“Working Women”, c. 1920.



1920sCommerceModernization
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“Working women”, c. 1920.

See also:
“Modern Girl” (and “Modern Boy”), c. 1930

“In surveys, questionnaires, and news stories throughout the 1920s, numerous researchers probed the possible effects of employment on women’s ‘mission in life’ (tenbun) as wife and mother.

“They questioned whether a working woman would have lessened opportunity (or desire) to marry. They wondered, for that matter, whether her feminine virtue would still be intact when and if she did marry. They asked how married women could maintain two full-time jobs – one at the workplace, the other at home – without both spheres being shortchanged.

“In terms of national impact, they explored the possible effect of middle-class working wives and daughters on male unemployment, and they asked how the middle-class family could serve as a role model for the lower class if it, too, sent its women to supplement the earnings of the household head.

“… These and other questions posed in the 1920s suggest that the discourse on the working woman of the middle class touched at the heart of a much larger debate over social values, the institution of the family, and the gender role of women. Unresolved tensions surrounding these women’s entrance into the labor force disclosed a society in transition and struggling to reconcile changes wrought by modernization and urbanization with the late Meiji construction of women as good wives and wise mothers.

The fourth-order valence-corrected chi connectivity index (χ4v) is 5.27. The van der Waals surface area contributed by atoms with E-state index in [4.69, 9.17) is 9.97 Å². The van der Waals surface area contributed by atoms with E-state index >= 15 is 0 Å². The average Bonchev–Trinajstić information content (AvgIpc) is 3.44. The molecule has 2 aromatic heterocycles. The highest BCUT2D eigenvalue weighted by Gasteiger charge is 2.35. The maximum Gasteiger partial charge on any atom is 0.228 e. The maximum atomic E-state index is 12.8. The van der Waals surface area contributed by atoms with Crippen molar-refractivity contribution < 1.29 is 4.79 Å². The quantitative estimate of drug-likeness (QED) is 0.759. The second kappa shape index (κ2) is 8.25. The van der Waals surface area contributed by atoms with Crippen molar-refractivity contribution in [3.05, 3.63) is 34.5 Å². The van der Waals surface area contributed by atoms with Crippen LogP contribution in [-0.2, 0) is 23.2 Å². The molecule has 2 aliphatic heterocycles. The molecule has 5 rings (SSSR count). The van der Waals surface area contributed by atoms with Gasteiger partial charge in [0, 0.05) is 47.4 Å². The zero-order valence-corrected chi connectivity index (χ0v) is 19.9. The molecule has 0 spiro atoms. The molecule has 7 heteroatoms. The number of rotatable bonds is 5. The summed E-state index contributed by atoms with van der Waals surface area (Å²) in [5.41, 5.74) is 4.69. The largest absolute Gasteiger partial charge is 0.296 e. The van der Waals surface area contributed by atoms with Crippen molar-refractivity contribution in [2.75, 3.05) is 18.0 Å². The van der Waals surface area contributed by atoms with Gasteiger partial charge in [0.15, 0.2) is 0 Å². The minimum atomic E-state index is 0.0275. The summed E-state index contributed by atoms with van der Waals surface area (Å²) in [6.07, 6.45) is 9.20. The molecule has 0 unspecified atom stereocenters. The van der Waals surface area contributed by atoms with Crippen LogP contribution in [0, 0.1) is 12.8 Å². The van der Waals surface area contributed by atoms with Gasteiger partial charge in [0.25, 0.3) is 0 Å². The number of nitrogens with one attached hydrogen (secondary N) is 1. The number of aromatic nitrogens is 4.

“… A comparison of the six categories used in the 1924 ‘Survey Regarding Working Women,’ one of many surveys released by the Tokyo Social Affairs Bureau … reveals that the discourse on the Modern Girl and the response to the Working Woman were part of the same social and economic history. While the six headings used by the Tokyo officials were teacher, typist, office workers, storekeeper, nurse, and telephone operator, the ‘Modern Girl Mental Test’ had also included bus conductors, café waitresses, and urban women producers of services which could not be classified as middle-class and who came from working-class backgrounds.”

Recreating Japanese Women, 1600-1945, edited by Gail Lee Bernstein, 1991

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